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The Merchant of Venice
Jonathan Miller Theatre director
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Well, it was rather surprising to be asked at the very early stage in my directing career to direct someone as distinguished and well established as Olivier, and someone as charismatic and famous and as celebrated as him.  And when he called me up I think I was doing something and someone said it’s Laurence Olivier in the phone and I said pull the other one, and there it was, he was on the phone and he asked me whether I would... first of all, I think he didn’t think about being in the thing himself, he always wanted to do a Merchant of Venice in order to have his wife, Joan Plowright, appear as Portia.  And I began to think about it and I thought, well, it would be rather nice to get away from that awful traditional way of doing it in period, and I thought of another period in which I might do it.

And I thought, well... I showed him these wonderful photographs of this man called the Count de Priuli, the Comte de Piuli, of Venice in the 1890s and I thought well, that might be a nice, and he suddenly said, I'll do it.  And once we agreed, he was simply one amongst a number of actors who attended to my directing.  And I think, if you read his autobiography, you will see that he, I think, had one of the best times in his life.

He didn’t condescend to me as a great figure of the theatre with a young rookie impudently telling him what to do. I found myself recommending things that he did, and his eyes widening with surprise and delight that no one had ever asked him to do such things before.

There was a moment at which he discovered that one of Antonio's ships has gone down, and said, is it true, is it true, and then he said to me, what should I do? And I said, well, there’s a marvellous newsreel of Hitler signing the Surrender of France in the railway carriage at Compiègne. And I said he does a crazy little dance, and I said, well, why don’t you do that? And he said, oh, I love it, I love it.  And he did it.

And I gave him a number of things which he... no one had ever asked him to do anything like that.  And I asked him also not to do certain things, and no one had ever had the cheek to ask him not to do any of his traditional stuff.  And I kept on saying, why are you doing that?  No one actually does that.  And he never argued, he said you’re absolutely right, let’s try it. And he was delighted with the idea and when he came in... I said, we'll do the court scene at the end. I said, I’m not going to do it in a court, I'll do it in Justice's Chambers so that everyone’s sitting at a long table, these 19th Century figures, and you bring in this briefcase and click it open. He was delighted with the idea of a briefcase and very carefully selected so that it made wonderful click-click as he opened the fastener to open it.  And he was delighted with being given the opportunity to work in a way which he had not previously been asked to work.  And I think it was the first time that he had been consistently and unremittingly advised to do things which he found himself agreeing with and enjoyed it. At no point did he pull rank, and at no point did I impudently say that I was smarter than he was.  It was just that we talked amiably and I came up, as an imaginative young man, with lots of really good ideas which absolutely eliminated the cliché versions of the stage Jew.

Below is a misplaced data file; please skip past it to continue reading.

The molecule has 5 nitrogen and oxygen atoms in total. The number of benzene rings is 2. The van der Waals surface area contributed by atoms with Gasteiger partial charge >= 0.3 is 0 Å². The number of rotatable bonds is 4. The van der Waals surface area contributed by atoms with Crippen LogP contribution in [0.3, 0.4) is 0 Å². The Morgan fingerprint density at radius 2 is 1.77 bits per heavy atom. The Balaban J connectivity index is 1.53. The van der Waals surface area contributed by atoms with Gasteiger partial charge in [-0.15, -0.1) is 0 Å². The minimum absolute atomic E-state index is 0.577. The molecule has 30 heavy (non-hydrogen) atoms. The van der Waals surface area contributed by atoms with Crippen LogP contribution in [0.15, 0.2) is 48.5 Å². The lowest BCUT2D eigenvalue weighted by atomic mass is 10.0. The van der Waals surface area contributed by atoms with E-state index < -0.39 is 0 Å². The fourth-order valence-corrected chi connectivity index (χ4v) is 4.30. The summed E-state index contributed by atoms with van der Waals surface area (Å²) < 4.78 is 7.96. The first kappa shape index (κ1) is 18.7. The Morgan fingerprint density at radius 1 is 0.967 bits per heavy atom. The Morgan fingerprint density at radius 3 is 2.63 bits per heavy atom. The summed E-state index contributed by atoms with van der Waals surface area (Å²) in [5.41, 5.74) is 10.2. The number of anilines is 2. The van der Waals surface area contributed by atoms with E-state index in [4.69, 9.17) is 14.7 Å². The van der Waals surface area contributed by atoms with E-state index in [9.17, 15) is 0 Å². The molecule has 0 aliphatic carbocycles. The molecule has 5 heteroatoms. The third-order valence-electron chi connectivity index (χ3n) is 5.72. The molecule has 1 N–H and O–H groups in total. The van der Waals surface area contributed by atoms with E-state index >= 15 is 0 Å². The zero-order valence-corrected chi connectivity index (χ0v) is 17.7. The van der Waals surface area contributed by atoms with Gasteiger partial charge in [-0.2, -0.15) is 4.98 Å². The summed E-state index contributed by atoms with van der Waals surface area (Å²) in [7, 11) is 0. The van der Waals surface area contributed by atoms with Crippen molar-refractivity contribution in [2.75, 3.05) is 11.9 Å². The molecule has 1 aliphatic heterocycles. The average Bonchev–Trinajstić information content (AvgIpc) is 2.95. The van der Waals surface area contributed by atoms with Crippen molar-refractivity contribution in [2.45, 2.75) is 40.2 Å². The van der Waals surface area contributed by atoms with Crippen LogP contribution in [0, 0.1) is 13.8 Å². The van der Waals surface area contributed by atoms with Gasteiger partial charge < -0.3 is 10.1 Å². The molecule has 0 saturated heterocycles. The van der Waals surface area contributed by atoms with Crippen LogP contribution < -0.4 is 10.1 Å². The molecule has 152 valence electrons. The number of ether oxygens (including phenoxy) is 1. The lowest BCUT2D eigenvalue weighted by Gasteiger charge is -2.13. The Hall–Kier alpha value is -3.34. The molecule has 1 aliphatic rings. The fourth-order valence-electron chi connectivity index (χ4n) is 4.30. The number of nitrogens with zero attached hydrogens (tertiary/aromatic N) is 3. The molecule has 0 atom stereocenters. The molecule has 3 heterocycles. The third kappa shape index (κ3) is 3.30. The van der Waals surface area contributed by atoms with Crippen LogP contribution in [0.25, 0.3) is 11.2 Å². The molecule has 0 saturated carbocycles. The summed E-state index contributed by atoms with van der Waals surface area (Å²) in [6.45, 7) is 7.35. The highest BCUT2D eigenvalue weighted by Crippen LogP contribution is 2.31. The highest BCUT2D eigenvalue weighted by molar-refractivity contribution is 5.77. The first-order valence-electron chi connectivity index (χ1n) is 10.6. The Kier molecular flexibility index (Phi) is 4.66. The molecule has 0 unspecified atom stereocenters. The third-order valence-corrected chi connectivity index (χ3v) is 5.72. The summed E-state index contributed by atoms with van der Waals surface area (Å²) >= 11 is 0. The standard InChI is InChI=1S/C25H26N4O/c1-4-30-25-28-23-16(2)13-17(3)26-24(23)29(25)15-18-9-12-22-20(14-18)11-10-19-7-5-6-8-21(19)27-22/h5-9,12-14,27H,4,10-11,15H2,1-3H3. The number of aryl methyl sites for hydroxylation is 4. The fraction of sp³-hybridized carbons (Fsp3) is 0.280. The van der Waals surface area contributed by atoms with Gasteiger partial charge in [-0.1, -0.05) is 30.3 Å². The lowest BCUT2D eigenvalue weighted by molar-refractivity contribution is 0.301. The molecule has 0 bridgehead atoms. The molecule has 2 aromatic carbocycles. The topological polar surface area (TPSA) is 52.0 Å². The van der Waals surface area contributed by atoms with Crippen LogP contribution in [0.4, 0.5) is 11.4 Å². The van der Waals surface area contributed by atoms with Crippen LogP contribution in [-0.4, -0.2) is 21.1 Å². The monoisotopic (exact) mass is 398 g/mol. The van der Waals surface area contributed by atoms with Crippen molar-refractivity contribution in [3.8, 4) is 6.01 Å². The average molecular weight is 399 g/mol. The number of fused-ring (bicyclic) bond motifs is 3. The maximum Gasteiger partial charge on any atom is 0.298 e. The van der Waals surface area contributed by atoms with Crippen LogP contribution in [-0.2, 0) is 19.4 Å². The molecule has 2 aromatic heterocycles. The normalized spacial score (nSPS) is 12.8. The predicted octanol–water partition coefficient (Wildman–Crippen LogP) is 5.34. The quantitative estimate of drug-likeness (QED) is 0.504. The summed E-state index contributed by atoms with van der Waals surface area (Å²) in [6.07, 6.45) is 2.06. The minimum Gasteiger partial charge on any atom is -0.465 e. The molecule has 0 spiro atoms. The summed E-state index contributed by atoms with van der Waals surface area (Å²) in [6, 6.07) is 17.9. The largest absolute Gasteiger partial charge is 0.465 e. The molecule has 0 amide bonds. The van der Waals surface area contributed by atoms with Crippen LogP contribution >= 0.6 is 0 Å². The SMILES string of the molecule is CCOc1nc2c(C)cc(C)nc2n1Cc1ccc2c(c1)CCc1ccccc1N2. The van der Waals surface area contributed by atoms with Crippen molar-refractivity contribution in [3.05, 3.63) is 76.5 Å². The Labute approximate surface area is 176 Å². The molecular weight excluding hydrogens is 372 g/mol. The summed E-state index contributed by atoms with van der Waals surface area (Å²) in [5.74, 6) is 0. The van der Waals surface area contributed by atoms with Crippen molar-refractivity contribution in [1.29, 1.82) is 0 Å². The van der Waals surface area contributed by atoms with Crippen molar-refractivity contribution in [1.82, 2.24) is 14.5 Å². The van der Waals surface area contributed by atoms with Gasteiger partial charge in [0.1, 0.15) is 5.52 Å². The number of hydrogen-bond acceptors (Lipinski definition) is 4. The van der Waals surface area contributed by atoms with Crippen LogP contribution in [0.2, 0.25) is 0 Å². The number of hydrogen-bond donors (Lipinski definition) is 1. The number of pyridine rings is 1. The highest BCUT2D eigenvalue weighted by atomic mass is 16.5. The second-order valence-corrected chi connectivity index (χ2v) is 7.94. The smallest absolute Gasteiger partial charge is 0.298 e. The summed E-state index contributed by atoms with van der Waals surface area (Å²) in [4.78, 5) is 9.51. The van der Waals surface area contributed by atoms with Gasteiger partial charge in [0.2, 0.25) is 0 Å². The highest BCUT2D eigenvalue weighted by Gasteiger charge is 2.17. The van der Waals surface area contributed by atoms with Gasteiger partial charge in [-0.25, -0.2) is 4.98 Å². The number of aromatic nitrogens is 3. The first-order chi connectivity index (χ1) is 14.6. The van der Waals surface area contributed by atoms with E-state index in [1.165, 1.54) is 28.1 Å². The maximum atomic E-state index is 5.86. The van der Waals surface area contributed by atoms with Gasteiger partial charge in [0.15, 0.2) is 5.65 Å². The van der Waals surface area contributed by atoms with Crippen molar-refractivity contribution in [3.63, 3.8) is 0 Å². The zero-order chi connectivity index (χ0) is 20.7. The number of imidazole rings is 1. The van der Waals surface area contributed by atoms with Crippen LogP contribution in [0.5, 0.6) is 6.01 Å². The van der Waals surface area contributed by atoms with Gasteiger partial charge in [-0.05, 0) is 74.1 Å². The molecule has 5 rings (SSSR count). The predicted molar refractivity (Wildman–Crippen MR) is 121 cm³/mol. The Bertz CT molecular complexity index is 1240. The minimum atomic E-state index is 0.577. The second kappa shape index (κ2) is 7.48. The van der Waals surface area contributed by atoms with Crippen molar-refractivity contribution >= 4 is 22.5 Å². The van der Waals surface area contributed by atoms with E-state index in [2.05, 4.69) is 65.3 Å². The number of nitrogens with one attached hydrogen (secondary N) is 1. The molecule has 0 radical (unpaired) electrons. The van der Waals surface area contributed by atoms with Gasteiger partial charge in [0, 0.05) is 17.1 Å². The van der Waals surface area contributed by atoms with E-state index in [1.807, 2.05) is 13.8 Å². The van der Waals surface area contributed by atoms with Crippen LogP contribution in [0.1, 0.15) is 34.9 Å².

I mean he wanted to start it off with all sorts of, you know, Fagin sort of things when, you know, with the nose and I said, but I really don’t need all that. I said he’s just a businessman, let the anti-Semitism take care of itself.  And he should look like someone perfectly normal, about whom his anti-Semitic colleagues have adverse views, notwithstanding the fact that he looks exactly like them. I said, believe me, I’m Jewish and I don’t look like any of the traditional views, and I’m only a Jew for anti-Semites, and you should be Jewish only for these anti-Semites. So he… he did everything I asked him to do, and he did it with enthusiasm, there was no sense of surrender or giving in.  Each time he took it, it was like passing a rugger ball, and he always caught it and ran with it.

Jonathan Miller (1934-2019) was a British theatre and opera director. Initially studying medicine at Cambridge, Sir Jonathan Miller came to prominence with the production of the British comedy revue, Beyond the Fringe. Following on from this success he embarked on a career in the theatre, directing a 1970 West End production of The Merchant of Venice starring Laurence Olivier. He also started directing opera, famously producing a modern, Mafia-themed version of Rigoletto.

Listeners: Christopher Sykes

Christopher Sykes is a London-based television producer and director who has made a number of documentary films for BBC TV, Channel 4 and PBS.

Tags: Venice, 1890s, France, Laurence Olivier, Joan Plowright, Adolf Hitler

Duration: 5 minutes, 6 seconds

Date story recorded: July 2008

Date story went live: 16 August 2011